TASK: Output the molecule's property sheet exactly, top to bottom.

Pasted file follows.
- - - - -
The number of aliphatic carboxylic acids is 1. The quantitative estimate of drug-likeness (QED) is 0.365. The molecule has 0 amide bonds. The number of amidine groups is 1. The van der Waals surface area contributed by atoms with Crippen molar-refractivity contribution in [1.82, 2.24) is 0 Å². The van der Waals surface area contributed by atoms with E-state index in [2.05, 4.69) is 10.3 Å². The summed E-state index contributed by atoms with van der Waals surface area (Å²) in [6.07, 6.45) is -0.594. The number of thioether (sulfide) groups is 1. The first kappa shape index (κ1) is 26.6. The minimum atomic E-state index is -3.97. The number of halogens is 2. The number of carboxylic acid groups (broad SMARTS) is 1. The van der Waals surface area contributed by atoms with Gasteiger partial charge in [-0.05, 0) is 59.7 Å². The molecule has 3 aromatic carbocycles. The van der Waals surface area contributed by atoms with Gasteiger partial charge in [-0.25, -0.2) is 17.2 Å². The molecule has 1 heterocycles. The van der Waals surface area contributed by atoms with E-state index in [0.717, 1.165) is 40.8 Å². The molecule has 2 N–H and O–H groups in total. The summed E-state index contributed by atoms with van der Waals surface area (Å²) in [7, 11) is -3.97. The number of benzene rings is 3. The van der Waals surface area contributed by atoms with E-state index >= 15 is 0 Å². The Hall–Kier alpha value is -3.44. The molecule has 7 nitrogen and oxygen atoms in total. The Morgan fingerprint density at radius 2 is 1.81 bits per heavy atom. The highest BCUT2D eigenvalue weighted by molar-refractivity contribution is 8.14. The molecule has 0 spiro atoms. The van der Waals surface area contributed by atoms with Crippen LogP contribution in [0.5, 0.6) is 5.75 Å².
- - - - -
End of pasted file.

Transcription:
The number of aliphatic carboxylic acids is 1. The quantitative estimate of drug-likeness (QED) is 0.365. The molecule has 0 amide bonds. The number of amidine groups is 1. The van der Waals surface area contributed by atoms with Crippen molar-refractivity contribution in [1.82, 2.24) is 0 Å². The van der Waals surface area contributed by atoms with E-state index in [2.05, 4.69) is 10.3 Å². The summed E-state index contributed by atoms with van der Waals surface area (Å²) in [6.07, 6.45) is -0.594. The number of thioether (sulfide) groups is 1. The first kappa shape index (κ1) is 26.6. The minimum atomic E-state index is -3.97. The number of halogens is 2. The number of carboxylic acid groups (broad SMARTS) is 1. The van der Waals surface area contributed by atoms with Gasteiger partial charge in [-0.05, 0) is 59.7 Å². The molecule has 3 aromatic carbocycles. The van der Waals surface area contributed by atoms with Gasteiger partial charge in [-0.25, -0.2) is 17.2 Å². The molecule has 1 heterocycles. The van der Waals surface area contributed by atoms with E-state index in [0.717, 1.165) is 40.8 Å². The molecule has 2 N–H and O–H groups in total. The summed E-state index contributed by atoms with van der Waals surface area (Å²) in [7, 11) is -3.97. The number of benzene rings is 3. The van der Waals surface area contributed by atoms with E-state index >= 15 is 0 Å². The Hall–Kier alpha value is -3.44. The molecule has 7 nitrogen and oxygen atoms in total. The Morgan fingerprint density at radius 2 is 1.81 bits per heavy atom. The highest BCUT2D eigenvalue weighted by molar-refractivity contribution is 8.14. The molecule has 0 spiro atoms. The van der Waals surface area contributed by atoms with Crippen LogP contribution in [0.5, 0.6) is 5.75 Å².